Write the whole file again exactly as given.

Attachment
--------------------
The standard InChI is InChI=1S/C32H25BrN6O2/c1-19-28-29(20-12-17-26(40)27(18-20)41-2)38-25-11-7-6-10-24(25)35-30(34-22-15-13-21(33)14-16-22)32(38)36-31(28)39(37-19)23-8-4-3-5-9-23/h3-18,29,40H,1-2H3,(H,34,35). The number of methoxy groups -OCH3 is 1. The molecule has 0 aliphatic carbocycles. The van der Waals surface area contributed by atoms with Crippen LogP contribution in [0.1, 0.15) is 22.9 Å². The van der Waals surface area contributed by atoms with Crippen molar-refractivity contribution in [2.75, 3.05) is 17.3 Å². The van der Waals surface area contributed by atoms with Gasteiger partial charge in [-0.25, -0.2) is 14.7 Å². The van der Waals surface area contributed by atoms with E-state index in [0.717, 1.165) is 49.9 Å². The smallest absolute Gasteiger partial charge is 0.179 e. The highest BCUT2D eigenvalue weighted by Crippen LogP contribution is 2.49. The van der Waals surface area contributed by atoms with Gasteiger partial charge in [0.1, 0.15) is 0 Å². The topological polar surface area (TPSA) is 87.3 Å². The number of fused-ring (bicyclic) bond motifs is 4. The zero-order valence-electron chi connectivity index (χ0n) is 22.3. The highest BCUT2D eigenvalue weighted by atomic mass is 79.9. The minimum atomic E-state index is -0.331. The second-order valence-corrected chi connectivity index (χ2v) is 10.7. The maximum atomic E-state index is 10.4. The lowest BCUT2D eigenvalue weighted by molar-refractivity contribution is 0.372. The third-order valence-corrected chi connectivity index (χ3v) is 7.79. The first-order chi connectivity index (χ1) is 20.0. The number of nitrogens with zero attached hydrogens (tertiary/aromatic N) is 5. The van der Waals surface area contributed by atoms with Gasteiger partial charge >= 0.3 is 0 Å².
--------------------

The standard InChI is InChI=1S/C32H25BrN6O2/c1-19-28-29(20-12-17-26(40)27(18-20)41-2)38-25-11-7-6-10-24(25)35-30(34-22-15-13-21(33)14-16-22)32(38)36-31(28)39(37-19)23-8-4-3-5-9-23/h3-18,29,40H,1-2H3,(H,34,35). The number of methoxy groups -OCH3 is 1. The molecule has 0 aliphatic carbocycles. The van der Waals surface area contributed by atoms with Crippen LogP contribution in [0.1, 0.15) is 22.9 Å². The van der Waals surface area contributed by atoms with Crippen molar-refractivity contribution in [2.75, 3.05) is 17.3 Å². The van der Waals surface area contributed by atoms with Gasteiger partial charge in [-0.25, -0.2) is 14.7 Å². The van der Waals surface area contributed by atoms with E-state index in [0.717, 1.165) is 49.9 Å². The smallest absolute Gasteiger partial charge is 0.179 e. The highest BCUT2D eigenvalue weighted by Crippen LogP contribution is 2.49. The van der Waals surface area contributed by atoms with Gasteiger partial charge in [0.1, 0.15) is 0 Å². The topological polar surface area (TPSA) is 87.3 Å². The number of fused-ring (bicyclic) bond motifs is 4. The zero-order valence-electron chi connectivity index (χ0n) is 22.3. The highest BCUT2D eigenvalue weighted by atomic mass is 79.9. The minimum atomic E-state index is -0.331. The second-order valence-corrected chi connectivity index (χ2v) is 10.7. The maximum atomic E-state index is 10.4. The lowest BCUT2D eigenvalue weighted by molar-refractivity contribution is 0.372. The third-order valence-corrected chi connectivity index (χ3v) is 7.79. The first-order chi connectivity index (χ1) is 20.0. The number of nitrogens with zero attached hydrogens (tertiary/aromatic N) is 5. The van der Waals surface area contributed by atoms with Gasteiger partial charge >= 0.3 is 0 Å².